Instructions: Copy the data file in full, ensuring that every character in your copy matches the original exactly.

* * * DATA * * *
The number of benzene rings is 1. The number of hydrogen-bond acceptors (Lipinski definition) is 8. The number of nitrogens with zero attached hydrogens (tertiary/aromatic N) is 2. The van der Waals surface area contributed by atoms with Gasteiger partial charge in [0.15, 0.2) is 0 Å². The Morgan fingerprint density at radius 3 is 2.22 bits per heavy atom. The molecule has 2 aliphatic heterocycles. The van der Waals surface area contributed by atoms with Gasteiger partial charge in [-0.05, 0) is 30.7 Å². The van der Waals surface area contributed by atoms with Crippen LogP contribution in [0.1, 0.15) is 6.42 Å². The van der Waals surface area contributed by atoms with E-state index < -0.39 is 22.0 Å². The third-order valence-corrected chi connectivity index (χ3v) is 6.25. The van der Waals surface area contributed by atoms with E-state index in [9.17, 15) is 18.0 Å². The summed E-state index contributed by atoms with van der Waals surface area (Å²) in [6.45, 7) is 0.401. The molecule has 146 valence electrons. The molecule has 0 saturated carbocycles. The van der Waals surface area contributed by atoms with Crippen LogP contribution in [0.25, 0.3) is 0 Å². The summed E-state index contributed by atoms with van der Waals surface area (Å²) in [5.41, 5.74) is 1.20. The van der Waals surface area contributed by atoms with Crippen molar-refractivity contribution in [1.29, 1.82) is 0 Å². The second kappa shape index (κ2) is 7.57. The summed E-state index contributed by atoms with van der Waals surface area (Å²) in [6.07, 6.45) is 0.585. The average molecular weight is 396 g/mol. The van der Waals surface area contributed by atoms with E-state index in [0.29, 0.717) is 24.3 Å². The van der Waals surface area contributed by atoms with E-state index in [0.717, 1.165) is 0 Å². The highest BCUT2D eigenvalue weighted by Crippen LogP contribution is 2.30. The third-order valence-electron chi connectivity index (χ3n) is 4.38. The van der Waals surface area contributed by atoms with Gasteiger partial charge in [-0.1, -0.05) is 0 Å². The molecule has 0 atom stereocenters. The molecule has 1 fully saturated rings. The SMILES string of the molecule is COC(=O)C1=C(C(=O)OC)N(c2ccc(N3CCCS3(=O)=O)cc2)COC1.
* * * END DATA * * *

The number of benzene rings is 1. The number of hydrogen-bond acceptors (Lipinski definition) is 8. The number of nitrogens with zero attached hydrogens (tertiary/aromatic N) is 2. The van der Waals surface area contributed by atoms with Gasteiger partial charge in [0.15, 0.2) is 0 Å². The Morgan fingerprint density at radius 3 is 2.22 bits per heavy atom. The molecule has 2 aliphatic heterocycles. The van der Waals surface area contributed by atoms with Gasteiger partial charge in [-0.05, 0) is 30.7 Å². The van der Waals surface area contributed by atoms with Crippen LogP contribution in [0.1, 0.15) is 6.42 Å². The van der Waals surface area contributed by atoms with E-state index < -0.39 is 22.0 Å². The third-order valence-corrected chi connectivity index (χ3v) is 6.25. The van der Waals surface area contributed by atoms with E-state index in [9.17, 15) is 18.0 Å². The summed E-state index contributed by atoms with van der Waals surface area (Å²) in [6.45, 7) is 0.401. The molecule has 146 valence electrons. The molecule has 0 saturated carbocycles. The van der Waals surface area contributed by atoms with Crippen LogP contribution in [0.25, 0.3) is 0 Å². The summed E-state index contributed by atoms with van der Waals surface area (Å²) in [5.41, 5.74) is 1.20. The van der Waals surface area contributed by atoms with Crippen molar-refractivity contribution in [1.29, 1.82) is 0 Å². The second kappa shape index (κ2) is 7.57. The summed E-state index contributed by atoms with van der Waals surface area (Å²) in [6.07, 6.45) is 0.585. The average molecular weight is 396 g/mol. The van der Waals surface area contributed by atoms with E-state index in [0.29, 0.717) is 24.3 Å². The van der Waals surface area contributed by atoms with E-state index in [0.717, 1.165) is 0 Å². The highest BCUT2D eigenvalue weighted by Crippen LogP contribution is 2.30. The third-order valence-electron chi connectivity index (χ3n) is 4.38. The van der Waals surface area contributed by atoms with Gasteiger partial charge in [-0.1, -0.05) is 0 Å². The molecule has 0 atom stereocenters. The molecule has 1 fully saturated rings. The SMILES string of the molecule is COC(=O)C1=C(C(=O)OC)N(c2ccc(N3CCCS3(=O)=O)cc2)COC1.